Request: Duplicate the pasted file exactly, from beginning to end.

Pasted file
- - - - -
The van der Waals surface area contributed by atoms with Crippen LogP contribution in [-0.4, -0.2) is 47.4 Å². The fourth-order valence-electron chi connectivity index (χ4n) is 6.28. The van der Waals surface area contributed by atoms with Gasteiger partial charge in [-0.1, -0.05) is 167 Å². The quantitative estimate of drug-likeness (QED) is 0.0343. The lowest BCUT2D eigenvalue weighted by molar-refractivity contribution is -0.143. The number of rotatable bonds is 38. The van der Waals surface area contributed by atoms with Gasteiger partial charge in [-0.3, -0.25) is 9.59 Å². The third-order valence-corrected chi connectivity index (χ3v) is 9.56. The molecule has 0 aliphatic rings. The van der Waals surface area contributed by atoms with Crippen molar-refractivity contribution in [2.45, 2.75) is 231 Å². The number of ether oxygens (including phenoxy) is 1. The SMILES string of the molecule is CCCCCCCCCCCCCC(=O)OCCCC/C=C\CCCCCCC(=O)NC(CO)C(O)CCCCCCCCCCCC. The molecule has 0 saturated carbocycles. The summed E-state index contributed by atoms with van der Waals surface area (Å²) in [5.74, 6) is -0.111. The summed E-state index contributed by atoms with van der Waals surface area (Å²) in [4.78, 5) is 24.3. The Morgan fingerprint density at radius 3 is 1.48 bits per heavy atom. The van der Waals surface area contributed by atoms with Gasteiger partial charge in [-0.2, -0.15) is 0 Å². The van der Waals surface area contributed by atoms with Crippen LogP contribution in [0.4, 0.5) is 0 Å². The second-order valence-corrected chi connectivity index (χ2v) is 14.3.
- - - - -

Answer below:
The van der Waals surface area contributed by atoms with Crippen LogP contribution in [-0.4, -0.2) is 47.4 Å². The fourth-order valence-electron chi connectivity index (χ4n) is 6.28. The van der Waals surface area contributed by atoms with Gasteiger partial charge in [-0.1, -0.05) is 167 Å². The quantitative estimate of drug-likeness (QED) is 0.0343. The lowest BCUT2D eigenvalue weighted by molar-refractivity contribution is -0.143. The number of rotatable bonds is 38. The van der Waals surface area contributed by atoms with Gasteiger partial charge in [-0.3, -0.25) is 9.59 Å². The third-order valence-corrected chi connectivity index (χ3v) is 9.56. The molecule has 0 aliphatic rings. The van der Waals surface area contributed by atoms with Crippen molar-refractivity contribution in [2.45, 2.75) is 231 Å². The number of ether oxygens (including phenoxy) is 1. The SMILES string of the molecule is CCCCCCCCCCCCCC(=O)OCCCC/C=C\CCCCCCC(=O)NC(CO)C(O)CCCCCCCCCCCC. The molecule has 0 saturated carbocycles. The summed E-state index contributed by atoms with van der Waals surface area (Å²) in [5.74, 6) is -0.111. The summed E-state index contributed by atoms with van der Waals surface area (Å²) in [4.78, 5) is 24.3. The Morgan fingerprint density at radius 3 is 1.48 bits per heavy atom. The van der Waals surface area contributed by atoms with Gasteiger partial charge in [-0.2, -0.15) is 0 Å². The van der Waals surface area contributed by atoms with Crippen LogP contribution in [0.4, 0.5) is 0 Å². The second-order valence-corrected chi connectivity index (χ2v) is 14.3.